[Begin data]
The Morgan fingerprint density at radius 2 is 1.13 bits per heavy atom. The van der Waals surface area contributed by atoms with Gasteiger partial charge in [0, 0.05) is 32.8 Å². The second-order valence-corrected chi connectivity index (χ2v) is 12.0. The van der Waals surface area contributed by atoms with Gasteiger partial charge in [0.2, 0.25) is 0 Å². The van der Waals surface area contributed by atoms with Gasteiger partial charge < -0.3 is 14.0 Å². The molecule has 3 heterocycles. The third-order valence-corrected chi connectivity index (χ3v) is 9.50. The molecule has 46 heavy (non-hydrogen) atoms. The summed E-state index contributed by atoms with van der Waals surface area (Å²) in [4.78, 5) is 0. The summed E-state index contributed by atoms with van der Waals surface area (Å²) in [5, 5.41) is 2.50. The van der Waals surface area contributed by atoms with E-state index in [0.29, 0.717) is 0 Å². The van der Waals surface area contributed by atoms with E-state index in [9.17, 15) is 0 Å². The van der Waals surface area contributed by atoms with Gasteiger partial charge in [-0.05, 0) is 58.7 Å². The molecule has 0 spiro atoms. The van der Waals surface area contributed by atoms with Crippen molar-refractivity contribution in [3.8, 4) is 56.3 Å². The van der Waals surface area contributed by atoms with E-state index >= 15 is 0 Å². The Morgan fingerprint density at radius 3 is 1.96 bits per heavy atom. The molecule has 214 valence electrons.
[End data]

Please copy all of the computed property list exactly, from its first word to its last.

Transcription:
The Morgan fingerprint density at radius 2 is 1.13 bits per heavy atom. The van der Waals surface area contributed by atoms with Gasteiger partial charge in [0, 0.05) is 32.8 Å². The second-order valence-corrected chi connectivity index (χ2v) is 12.0. The van der Waals surface area contributed by atoms with Gasteiger partial charge in [0.2, 0.25) is 0 Å². The van der Waals surface area contributed by atoms with Gasteiger partial charge < -0.3 is 14.0 Å². The molecule has 3 heterocycles. The third-order valence-corrected chi connectivity index (χ3v) is 9.50. The molecule has 46 heavy (non-hydrogen) atoms. The summed E-state index contributed by atoms with van der Waals surface area (Å²) in [4.78, 5) is 0. The summed E-state index contributed by atoms with van der Waals surface area (Å²) in [5, 5.41) is 2.50. The van der Waals surface area contributed by atoms with E-state index in [0.29, 0.717) is 0 Å². The van der Waals surface area contributed by atoms with E-state index in [9.17, 15) is 0 Å². The van der Waals surface area contributed by atoms with Gasteiger partial charge in [-0.05, 0) is 58.7 Å². The molecule has 0 spiro atoms. The van der Waals surface area contributed by atoms with Crippen molar-refractivity contribution in [3.8, 4) is 56.3 Å². The van der Waals surface area contributed by atoms with E-state index >= 15 is 0 Å². The Morgan fingerprint density at radius 3 is 1.96 bits per heavy atom. The molecule has 214 valence electrons.